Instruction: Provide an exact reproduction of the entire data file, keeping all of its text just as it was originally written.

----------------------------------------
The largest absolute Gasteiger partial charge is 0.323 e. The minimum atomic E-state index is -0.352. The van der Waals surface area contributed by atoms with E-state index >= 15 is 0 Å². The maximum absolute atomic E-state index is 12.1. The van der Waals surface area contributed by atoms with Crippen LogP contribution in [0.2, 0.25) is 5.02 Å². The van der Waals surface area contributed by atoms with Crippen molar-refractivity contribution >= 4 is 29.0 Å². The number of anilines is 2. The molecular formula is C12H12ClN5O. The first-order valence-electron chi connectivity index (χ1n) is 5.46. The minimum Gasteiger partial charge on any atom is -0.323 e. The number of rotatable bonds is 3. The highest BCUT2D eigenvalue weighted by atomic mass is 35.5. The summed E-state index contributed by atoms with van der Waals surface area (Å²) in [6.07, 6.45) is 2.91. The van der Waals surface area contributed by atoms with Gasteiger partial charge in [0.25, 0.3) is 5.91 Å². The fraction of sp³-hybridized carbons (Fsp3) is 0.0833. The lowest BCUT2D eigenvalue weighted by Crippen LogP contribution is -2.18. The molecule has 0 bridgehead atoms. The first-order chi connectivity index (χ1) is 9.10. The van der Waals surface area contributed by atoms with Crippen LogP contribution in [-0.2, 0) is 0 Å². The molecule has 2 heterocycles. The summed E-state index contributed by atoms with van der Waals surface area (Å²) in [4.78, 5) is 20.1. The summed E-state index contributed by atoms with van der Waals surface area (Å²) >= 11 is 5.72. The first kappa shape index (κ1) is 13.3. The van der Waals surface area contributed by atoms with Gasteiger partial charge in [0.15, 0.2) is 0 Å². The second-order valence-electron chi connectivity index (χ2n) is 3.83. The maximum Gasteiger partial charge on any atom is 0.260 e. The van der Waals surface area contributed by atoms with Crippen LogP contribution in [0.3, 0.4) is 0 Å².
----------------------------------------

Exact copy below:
The largest absolute Gasteiger partial charge is 0.323 e. The minimum atomic E-state index is -0.352. The van der Waals surface area contributed by atoms with E-state index >= 15 is 0 Å². The maximum absolute atomic E-state index is 12.1. The van der Waals surface area contributed by atoms with Crippen LogP contribution in [0.2, 0.25) is 5.02 Å². The van der Waals surface area contributed by atoms with Crippen molar-refractivity contribution >= 4 is 29.0 Å². The number of anilines is 2. The molecular formula is C12H12ClN5O. The first-order valence-electron chi connectivity index (χ1n) is 5.46. The minimum Gasteiger partial charge on any atom is -0.323 e. The number of rotatable bonds is 3. The highest BCUT2D eigenvalue weighted by atomic mass is 35.5. The summed E-state index contributed by atoms with van der Waals surface area (Å²) in [6.07, 6.45) is 2.91. The van der Waals surface area contributed by atoms with Gasteiger partial charge in [0.25, 0.3) is 5.91 Å². The fraction of sp³-hybridized carbons (Fsp3) is 0.0833. The lowest BCUT2D eigenvalue weighted by Crippen LogP contribution is -2.18. The molecule has 0 bridgehead atoms. The first-order chi connectivity index (χ1) is 9.10. The van der Waals surface area contributed by atoms with Crippen LogP contribution in [-0.2, 0) is 0 Å². The molecule has 2 heterocycles. The summed E-state index contributed by atoms with van der Waals surface area (Å²) in [4.78, 5) is 20.1. The summed E-state index contributed by atoms with van der Waals surface area (Å²) >= 11 is 5.72. The first kappa shape index (κ1) is 13.3. The van der Waals surface area contributed by atoms with Gasteiger partial charge in [0.15, 0.2) is 0 Å². The second-order valence-electron chi connectivity index (χ2n) is 3.83. The maximum Gasteiger partial charge on any atom is 0.260 e. The van der Waals surface area contributed by atoms with Crippen LogP contribution in [0.3, 0.4) is 0 Å².